During the heating sequence, the processor-based stored program control means 60 cause the compressor 14 to operate in the direction causing the refrigerant fluid to flow in the direction shown by the arrows 50 and 51 in FIG. 1, between the evaporator 10 and the condenser 16. The collection circulator pump 7 causes the collection heat exchange fluid to flow between the evaporator 10 and the heat exchanger 6. In the absence of solar radiation (or in the case of an outdoor temperature lower than that of the thermal storage tank 1), the diverter valve 23 bypasses the solar collector 2 (or the atmosphere collector), the collection heat exchange fluid passing through the branch connection 8c. In the presence of solar radiation (or in the case of an outdoor temperature higher than that of the thermal storage tank 1), the control means 60 can drive the diverter valve 23 to close off the branch connection 8c and to cause the collection heat exchange fluid to flow through the solar collector 2 (or the atmosphere heat exchanger).

During a sequence of regeneration of the thermal storage tank 1, the heat pump 3 can be stopped, the collection circulator pump 7 continuing to operate to force the collection heat exchange fluid to flow. The diverter valve 23 shuts off the branch connection 8c, so that solar radiation impinging on the solar collector 2 heats the collection heat exchange fluid and the heat energy received by the solar collector 2 heats the thermal storage tank 1.

Consider now FIGS. 3 and 4, which show two embodiments of the thermal storage tank 1.

In both cases, the thermal storage tank 1 is buried in the soil 100, covered to a depth H with earth.

In both cases, the thermal storage tank 1 includes an underground pocket 1a containing a permeable material 1b and water 1c. The permeable material 1b is a natural material such as sand, earth, gravel or mixtures thereof.

Again in both cases, the pocket 1a comprises an envelope 1d that is impermeable to water. The envelope 1d can be a plasticized envelope, an envelope in a reinforced plastic material such as fiber-reinforced polyethylene.

The pocket 1a is open at the top as shown in FIGS. 3 and 4.

In FIG. 3, the pocket 1a takes the form of a buried cup, with raised edges to retain the permeable material 1b and the water 1c, around the heat exchanger 6.

In FIG. 4, the pocket 1a, also open at the top, is in the form of an elongate trench in the soil.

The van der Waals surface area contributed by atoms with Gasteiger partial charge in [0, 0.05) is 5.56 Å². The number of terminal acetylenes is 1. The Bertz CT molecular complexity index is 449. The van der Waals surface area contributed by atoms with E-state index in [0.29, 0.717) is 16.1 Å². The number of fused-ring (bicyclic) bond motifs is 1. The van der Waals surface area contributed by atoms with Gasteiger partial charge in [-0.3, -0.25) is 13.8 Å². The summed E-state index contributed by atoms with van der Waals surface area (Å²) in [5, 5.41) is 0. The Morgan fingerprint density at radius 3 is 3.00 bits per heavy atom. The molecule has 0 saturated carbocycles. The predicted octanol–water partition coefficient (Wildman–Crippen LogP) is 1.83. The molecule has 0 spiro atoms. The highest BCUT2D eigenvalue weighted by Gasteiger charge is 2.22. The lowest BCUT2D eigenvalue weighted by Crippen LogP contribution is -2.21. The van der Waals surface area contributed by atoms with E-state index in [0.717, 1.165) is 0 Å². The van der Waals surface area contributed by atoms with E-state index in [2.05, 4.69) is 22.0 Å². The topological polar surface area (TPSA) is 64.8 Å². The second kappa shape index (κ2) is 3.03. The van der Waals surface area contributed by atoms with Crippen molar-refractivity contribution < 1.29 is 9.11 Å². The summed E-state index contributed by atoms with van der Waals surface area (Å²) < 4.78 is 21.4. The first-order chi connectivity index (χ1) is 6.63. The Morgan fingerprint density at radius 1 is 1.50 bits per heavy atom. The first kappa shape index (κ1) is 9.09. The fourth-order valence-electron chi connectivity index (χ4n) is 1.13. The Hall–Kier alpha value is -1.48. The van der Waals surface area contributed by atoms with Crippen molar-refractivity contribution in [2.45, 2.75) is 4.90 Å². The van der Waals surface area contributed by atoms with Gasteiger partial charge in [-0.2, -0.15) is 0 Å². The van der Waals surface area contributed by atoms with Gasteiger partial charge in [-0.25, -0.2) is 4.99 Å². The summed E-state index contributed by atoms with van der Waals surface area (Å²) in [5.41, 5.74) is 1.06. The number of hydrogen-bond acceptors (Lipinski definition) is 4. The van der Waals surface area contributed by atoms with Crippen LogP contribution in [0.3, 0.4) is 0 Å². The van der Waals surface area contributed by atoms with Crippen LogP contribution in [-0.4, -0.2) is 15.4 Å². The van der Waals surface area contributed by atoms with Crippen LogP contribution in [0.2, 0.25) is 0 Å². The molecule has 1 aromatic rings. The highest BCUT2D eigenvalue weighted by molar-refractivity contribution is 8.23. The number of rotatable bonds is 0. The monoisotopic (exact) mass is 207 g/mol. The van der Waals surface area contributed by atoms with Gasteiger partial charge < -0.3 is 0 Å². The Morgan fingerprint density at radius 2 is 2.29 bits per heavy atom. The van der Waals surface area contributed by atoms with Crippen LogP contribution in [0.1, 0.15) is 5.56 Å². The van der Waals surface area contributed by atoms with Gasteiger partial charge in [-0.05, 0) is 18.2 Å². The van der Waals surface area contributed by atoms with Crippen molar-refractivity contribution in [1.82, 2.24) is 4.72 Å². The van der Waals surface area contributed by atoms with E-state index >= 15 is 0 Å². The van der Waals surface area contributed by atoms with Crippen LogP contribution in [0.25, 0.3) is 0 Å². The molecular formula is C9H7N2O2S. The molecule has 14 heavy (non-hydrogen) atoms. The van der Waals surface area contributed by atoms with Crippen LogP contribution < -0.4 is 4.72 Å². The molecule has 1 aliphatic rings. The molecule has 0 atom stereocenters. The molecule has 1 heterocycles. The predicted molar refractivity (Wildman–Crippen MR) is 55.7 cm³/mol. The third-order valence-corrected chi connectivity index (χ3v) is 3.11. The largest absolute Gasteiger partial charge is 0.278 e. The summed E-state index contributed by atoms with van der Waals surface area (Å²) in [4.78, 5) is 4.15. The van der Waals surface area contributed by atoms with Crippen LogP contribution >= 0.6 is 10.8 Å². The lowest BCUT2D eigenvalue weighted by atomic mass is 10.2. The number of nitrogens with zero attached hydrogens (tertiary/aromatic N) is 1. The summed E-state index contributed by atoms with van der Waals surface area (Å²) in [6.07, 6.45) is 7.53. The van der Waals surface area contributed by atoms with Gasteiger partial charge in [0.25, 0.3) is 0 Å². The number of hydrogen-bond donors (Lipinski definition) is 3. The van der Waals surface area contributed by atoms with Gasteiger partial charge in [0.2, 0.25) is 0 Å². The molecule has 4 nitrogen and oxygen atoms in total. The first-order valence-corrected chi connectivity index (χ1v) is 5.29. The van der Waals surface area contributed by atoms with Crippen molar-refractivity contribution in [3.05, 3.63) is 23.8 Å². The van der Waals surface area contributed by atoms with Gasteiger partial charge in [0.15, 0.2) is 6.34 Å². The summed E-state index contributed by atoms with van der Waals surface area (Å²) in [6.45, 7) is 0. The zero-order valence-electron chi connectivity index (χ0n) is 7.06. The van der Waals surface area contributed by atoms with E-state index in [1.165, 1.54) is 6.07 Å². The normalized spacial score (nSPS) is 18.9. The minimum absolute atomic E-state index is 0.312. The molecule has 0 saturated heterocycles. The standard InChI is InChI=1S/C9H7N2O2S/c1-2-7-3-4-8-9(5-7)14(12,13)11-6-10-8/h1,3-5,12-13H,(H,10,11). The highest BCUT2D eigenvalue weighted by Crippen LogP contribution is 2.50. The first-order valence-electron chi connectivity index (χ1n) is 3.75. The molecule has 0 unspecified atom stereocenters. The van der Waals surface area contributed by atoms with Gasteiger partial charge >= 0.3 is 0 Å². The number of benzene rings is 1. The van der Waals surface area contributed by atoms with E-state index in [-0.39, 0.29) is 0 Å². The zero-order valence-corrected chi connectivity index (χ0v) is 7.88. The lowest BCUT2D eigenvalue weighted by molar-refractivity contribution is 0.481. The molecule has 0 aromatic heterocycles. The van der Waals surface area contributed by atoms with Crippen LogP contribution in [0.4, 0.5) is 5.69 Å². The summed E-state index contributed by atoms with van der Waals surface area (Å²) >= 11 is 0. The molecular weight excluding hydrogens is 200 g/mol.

Clearly, producing this kind of thermal storage tank is relatively inexpensive, as essentially a material available on site is used.

At the same time, this kind of thermal storage tank 1 contains a relatively large volume of water, which gives the benefit not only of the high specific heat of water, but also of the latent heat of liquefaction of water to give the thermal storage tank 1 a high thermal capacity for low temperature variations, guaranteeing that a satisfactory efficiency of the heat pump is maintained. At the same time, the footprint of this kind of thermal storage tank 1 can be much smaller than that of horizontal heat exchangers of the same capacity.

The installation of the invention provides, as required, simultaneously or not, heating and direct or indirect production of domestic hot water. The system is controlled automatically, the control system acting on the diverter valves, circulator pumps and compressor.

The invention is not limited to heat pumps and solar collectors associated with thermal storage tanks. It also finds an application in systems with a heat pump and solar collectors associated with collectors buried at a shallow depth (0.6 to 1.5 m), with vertically drilled collectors at any depth, and with static or fan-equipped atmosphere collectors using circulation of water.

The principal application of the invention is to heating, cooling and production of domestic hot water in homes.

The present invention is not limited to the embodiments explicitly described, and encompasses variants and generalizations thereof within the scope of the following claims.